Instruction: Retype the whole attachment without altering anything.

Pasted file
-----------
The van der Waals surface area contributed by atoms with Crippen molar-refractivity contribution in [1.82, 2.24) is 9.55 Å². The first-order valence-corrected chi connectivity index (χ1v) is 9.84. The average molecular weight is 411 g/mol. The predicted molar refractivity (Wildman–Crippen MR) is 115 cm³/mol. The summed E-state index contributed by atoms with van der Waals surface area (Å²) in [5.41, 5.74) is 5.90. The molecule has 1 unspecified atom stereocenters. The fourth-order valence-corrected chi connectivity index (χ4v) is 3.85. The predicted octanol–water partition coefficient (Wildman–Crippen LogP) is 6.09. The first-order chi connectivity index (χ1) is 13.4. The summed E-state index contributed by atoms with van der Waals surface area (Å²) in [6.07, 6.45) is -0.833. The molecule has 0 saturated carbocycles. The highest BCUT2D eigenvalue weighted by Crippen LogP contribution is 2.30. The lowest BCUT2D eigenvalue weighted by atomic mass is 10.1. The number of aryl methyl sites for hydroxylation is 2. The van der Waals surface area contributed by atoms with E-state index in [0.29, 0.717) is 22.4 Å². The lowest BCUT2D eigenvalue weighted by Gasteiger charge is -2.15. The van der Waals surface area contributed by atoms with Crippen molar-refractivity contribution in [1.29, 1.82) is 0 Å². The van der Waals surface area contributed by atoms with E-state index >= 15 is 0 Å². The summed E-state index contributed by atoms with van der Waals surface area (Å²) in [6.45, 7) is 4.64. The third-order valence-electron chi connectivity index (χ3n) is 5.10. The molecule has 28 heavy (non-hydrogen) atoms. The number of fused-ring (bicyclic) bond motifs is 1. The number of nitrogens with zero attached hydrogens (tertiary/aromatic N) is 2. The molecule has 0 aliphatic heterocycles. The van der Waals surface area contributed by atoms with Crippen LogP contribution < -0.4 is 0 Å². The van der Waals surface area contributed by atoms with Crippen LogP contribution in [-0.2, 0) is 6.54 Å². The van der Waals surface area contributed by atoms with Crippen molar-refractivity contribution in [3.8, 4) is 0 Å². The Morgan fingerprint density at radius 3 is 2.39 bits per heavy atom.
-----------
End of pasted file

The van der Waals surface area contributed by atoms with Crippen molar-refractivity contribution in [1.82, 2.24) is 9.55 Å². The first-order valence-corrected chi connectivity index (χ1v) is 9.84. The average molecular weight is 411 g/mol. The predicted molar refractivity (Wildman–Crippen MR) is 115 cm³/mol. The summed E-state index contributed by atoms with van der Waals surface area (Å²) in [5.41, 5.74) is 5.90. The molecule has 1 unspecified atom stereocenters. The fourth-order valence-corrected chi connectivity index (χ4v) is 3.85. The predicted octanol–water partition coefficient (Wildman–Crippen LogP) is 6.09. The first-order chi connectivity index (χ1) is 13.4. The summed E-state index contributed by atoms with van der Waals surface area (Å²) in [6.07, 6.45) is -0.833. The molecule has 0 saturated carbocycles. The highest BCUT2D eigenvalue weighted by Crippen LogP contribution is 2.30. The lowest BCUT2D eigenvalue weighted by atomic mass is 10.1. The number of aryl methyl sites for hydroxylation is 2. The van der Waals surface area contributed by atoms with E-state index in [0.29, 0.717) is 22.4 Å². The lowest BCUT2D eigenvalue weighted by Gasteiger charge is -2.15. The van der Waals surface area contributed by atoms with Crippen molar-refractivity contribution in [1.29, 1.82) is 0 Å². The van der Waals surface area contributed by atoms with E-state index >= 15 is 0 Å². The summed E-state index contributed by atoms with van der Waals surface area (Å²) in [6.45, 7) is 4.64. The third-order valence-electron chi connectivity index (χ3n) is 5.10. The molecule has 28 heavy (non-hydrogen) atoms. The number of fused-ring (bicyclic) bond motifs is 1. The number of nitrogens with zero attached hydrogens (tertiary/aromatic N) is 2. The molecule has 0 aliphatic heterocycles. The van der Waals surface area contributed by atoms with Crippen LogP contribution < -0.4 is 0 Å². The van der Waals surface area contributed by atoms with Crippen LogP contribution in [-0.2, 0) is 6.54 Å². The van der Waals surface area contributed by atoms with Crippen molar-refractivity contribution in [3.8, 4) is 0 Å². The Morgan fingerprint density at radius 3 is 2.39 bits per heavy atom.